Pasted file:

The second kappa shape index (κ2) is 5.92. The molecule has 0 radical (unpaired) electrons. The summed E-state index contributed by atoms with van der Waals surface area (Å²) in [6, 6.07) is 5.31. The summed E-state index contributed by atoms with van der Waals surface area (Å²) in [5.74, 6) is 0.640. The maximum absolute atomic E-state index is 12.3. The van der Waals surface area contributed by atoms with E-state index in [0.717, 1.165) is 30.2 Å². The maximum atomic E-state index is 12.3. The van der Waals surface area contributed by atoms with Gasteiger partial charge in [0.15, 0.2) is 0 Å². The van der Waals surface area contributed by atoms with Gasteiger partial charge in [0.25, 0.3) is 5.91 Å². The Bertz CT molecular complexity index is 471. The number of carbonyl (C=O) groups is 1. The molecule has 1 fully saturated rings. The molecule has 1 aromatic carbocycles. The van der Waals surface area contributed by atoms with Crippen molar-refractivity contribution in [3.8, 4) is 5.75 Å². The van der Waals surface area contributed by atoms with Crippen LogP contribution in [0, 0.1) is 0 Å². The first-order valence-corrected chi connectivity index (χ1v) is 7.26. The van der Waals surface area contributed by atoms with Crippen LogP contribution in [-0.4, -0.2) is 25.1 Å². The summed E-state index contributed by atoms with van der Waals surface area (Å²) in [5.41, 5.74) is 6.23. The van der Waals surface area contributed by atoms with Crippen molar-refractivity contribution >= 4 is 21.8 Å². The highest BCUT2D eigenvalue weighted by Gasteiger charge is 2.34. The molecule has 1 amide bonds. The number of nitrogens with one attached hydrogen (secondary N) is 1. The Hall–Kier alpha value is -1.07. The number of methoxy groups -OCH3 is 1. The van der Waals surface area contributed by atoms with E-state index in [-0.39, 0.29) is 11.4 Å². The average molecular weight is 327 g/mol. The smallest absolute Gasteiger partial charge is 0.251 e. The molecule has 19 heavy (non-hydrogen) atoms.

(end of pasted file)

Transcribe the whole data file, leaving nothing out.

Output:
The second kappa shape index (κ2) is 5.92. The molecule has 0 radical (unpaired) electrons. The summed E-state index contributed by atoms with van der Waals surface area (Å²) in [6, 6.07) is 5.31. The summed E-state index contributed by atoms with van der Waals surface area (Å²) in [5.74, 6) is 0.640. The maximum absolute atomic E-state index is 12.3. The van der Waals surface area contributed by atoms with E-state index in [0.717, 1.165) is 30.2 Å². The maximum atomic E-state index is 12.3. The van der Waals surface area contributed by atoms with Gasteiger partial charge in [0.15, 0.2) is 0 Å². The van der Waals surface area contributed by atoms with Gasteiger partial charge in [0.25, 0.3) is 5.91 Å². The Bertz CT molecular complexity index is 471. The number of carbonyl (C=O) groups is 1. The molecule has 1 fully saturated rings. The molecule has 1 aromatic carbocycles. The van der Waals surface area contributed by atoms with Crippen molar-refractivity contribution in [3.8, 4) is 5.75 Å². The van der Waals surface area contributed by atoms with Crippen LogP contribution in [0, 0.1) is 0 Å². The first-order valence-corrected chi connectivity index (χ1v) is 7.26. The van der Waals surface area contributed by atoms with Crippen LogP contribution in [-0.4, -0.2) is 25.1 Å². The summed E-state index contributed by atoms with van der Waals surface area (Å²) in [5.41, 5.74) is 6.23. The van der Waals surface area contributed by atoms with Crippen molar-refractivity contribution >= 4 is 21.8 Å². The highest BCUT2D eigenvalue weighted by Gasteiger charge is 2.34. The molecule has 1 amide bonds. The number of nitrogens with one attached hydrogen (secondary N) is 1. The Hall–Kier alpha value is -1.07. The number of methoxy groups -OCH3 is 1. The van der Waals surface area contributed by atoms with E-state index in [-0.39, 0.29) is 11.4 Å². The average molecular weight is 327 g/mol. The smallest absolute Gasteiger partial charge is 0.251 e. The molecule has 19 heavy (non-hydrogen) atoms.